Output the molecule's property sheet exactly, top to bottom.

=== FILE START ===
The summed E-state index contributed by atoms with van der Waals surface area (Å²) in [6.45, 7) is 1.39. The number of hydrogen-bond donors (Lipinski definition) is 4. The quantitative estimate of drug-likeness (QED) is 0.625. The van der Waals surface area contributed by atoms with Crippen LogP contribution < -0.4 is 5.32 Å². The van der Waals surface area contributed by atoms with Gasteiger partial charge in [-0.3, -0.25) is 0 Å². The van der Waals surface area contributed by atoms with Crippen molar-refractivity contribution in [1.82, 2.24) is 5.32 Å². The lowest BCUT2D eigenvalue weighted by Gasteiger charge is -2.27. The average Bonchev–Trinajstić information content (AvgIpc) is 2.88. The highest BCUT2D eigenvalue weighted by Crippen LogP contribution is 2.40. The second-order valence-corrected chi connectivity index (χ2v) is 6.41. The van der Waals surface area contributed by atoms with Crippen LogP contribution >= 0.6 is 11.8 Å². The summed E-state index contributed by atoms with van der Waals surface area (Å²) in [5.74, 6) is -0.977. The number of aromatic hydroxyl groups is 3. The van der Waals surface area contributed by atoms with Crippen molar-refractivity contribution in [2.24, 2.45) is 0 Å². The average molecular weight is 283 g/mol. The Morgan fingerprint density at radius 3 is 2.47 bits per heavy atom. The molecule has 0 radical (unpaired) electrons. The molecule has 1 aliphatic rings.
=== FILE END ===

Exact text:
The summed E-state index contributed by atoms with van der Waals surface area (Å²) in [6.45, 7) is 1.39. The number of hydrogen-bond donors (Lipinski definition) is 4. The quantitative estimate of drug-likeness (QED) is 0.625. The van der Waals surface area contributed by atoms with Crippen LogP contribution < -0.4 is 5.32 Å². The van der Waals surface area contributed by atoms with Gasteiger partial charge in [-0.3, -0.25) is 0 Å². The van der Waals surface area contributed by atoms with Crippen molar-refractivity contribution in [1.82, 2.24) is 5.32 Å². The lowest BCUT2D eigenvalue weighted by Gasteiger charge is -2.27. The average Bonchev–Trinajstić information content (AvgIpc) is 2.88. The highest BCUT2D eigenvalue weighted by Crippen LogP contribution is 2.40. The second-order valence-corrected chi connectivity index (χ2v) is 6.41. The van der Waals surface area contributed by atoms with Crippen LogP contribution >= 0.6 is 11.8 Å². The summed E-state index contributed by atoms with van der Waals surface area (Å²) in [5.74, 6) is -0.977. The number of aromatic hydroxyl groups is 3. The van der Waals surface area contributed by atoms with Crippen molar-refractivity contribution in [2.24, 2.45) is 0 Å². The average molecular weight is 283 g/mol. The Morgan fingerprint density at radius 3 is 2.47 bits per heavy atom. The molecule has 0 radical (unpaired) electrons. The molecule has 1 aliphatic rings.